THE GREAT ISSUES
THE CHARTER MOVEMENT, as we have seen, is spreading fast. Yet for all the attention showered on them, charter schools are dwarfed by the behemoth of American public education. They educate fewer than one percent of U.S. schoolchildren. Today they are more like scattered specialty shops than ubiquitous convenience stores. Still, they are mostly doing well by those who attend them and are beginning to influence the broader education system that surrounds them. This leads us to wonder about the millions of families whose children are not yet being well educated by the "regular" schools. Will charters evolve into options for them, too? The answer to that question hinges in part on the political battles we reported in chapter 8. But it depends also on how the charter movement addresses the great dilemmas that it faces. We have spotted eight of these long-term issues that will shape the future of charter schools in America.
It is easier to spot them, of course, than to forecast their outcome with confidence. Since our crystal ball is not especially clear, we also sought the views of three of the country's keenest observers (and most influential shapers) of the charter scene. To each, we posed the eight issues and asked for a prediction or recommendation: "Tell us how you think this issue is apt to unfold or what you think is most apt to yield a happy result."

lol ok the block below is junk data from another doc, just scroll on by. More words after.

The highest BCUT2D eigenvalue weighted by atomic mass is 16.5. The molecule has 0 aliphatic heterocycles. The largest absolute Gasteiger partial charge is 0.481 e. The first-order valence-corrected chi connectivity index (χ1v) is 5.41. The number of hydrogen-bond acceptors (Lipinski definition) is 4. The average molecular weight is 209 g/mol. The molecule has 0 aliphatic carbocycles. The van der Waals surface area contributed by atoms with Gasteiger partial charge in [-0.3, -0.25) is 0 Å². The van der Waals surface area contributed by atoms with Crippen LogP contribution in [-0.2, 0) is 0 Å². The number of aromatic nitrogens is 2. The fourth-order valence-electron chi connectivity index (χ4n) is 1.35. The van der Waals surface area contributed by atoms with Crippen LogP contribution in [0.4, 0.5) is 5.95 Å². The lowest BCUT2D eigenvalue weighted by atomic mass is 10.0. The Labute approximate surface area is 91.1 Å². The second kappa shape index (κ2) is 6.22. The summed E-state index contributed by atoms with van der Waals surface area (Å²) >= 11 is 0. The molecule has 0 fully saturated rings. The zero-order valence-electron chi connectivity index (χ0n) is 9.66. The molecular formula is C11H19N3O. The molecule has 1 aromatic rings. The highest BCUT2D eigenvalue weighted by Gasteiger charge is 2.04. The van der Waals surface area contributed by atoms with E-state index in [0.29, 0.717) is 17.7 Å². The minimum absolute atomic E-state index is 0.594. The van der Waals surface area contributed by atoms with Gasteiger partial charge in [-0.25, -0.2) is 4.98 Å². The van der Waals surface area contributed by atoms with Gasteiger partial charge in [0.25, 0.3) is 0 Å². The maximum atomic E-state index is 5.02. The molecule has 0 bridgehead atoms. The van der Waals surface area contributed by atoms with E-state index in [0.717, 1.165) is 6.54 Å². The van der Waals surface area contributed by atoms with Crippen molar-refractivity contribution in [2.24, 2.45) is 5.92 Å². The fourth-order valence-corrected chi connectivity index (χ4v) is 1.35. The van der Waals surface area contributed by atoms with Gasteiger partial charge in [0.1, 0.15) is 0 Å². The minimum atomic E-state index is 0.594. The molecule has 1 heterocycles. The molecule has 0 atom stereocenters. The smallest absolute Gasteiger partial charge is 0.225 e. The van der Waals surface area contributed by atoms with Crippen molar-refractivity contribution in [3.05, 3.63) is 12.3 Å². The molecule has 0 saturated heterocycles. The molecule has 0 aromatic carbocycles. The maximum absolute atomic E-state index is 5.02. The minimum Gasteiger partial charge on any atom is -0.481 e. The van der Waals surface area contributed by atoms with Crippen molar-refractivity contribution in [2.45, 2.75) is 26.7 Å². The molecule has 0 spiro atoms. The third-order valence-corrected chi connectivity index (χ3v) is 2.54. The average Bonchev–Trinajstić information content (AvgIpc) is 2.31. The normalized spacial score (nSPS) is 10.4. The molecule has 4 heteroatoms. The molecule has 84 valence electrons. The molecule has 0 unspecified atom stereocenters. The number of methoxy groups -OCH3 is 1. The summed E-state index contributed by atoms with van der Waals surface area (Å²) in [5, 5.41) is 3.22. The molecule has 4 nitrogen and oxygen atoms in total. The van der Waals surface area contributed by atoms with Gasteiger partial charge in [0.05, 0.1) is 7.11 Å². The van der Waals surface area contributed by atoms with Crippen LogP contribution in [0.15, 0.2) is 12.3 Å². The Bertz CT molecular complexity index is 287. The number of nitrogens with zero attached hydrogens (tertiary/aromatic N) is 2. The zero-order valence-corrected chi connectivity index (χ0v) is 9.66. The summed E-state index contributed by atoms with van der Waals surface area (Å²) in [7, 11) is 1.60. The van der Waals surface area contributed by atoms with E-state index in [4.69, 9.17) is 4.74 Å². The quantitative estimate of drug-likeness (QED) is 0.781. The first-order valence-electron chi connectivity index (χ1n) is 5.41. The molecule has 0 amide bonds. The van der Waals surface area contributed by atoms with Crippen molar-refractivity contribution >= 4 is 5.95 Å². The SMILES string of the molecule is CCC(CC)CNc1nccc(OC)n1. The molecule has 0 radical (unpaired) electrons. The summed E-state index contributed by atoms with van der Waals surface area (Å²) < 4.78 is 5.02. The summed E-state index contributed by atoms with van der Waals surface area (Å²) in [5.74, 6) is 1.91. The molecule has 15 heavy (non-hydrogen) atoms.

Louann Bierlein is education policy advisor to Louisiana Governor Mike Foster, in which capacity she has played a lead role in upgrading that state's charter law. Bierlein is considered one of the earliest and keenest policy players in the national charter movement; her initial work depicting key components of a strong charter law was used as a bible by many charter proponents as their statutes were being crafted.
Gary K. Hart is now Secretary of Education in the administration of California Governor Grey Davis. At the time he responded to our questions, he was codirector of the California State University Institute for Education Reform. From 1974 to 1994, he served in the state legislature, including twelve years chairing the Senate Education Committee. In that capacity, he was principal author of California's charter law. He has also been a high school history teacher. He is a Democrat.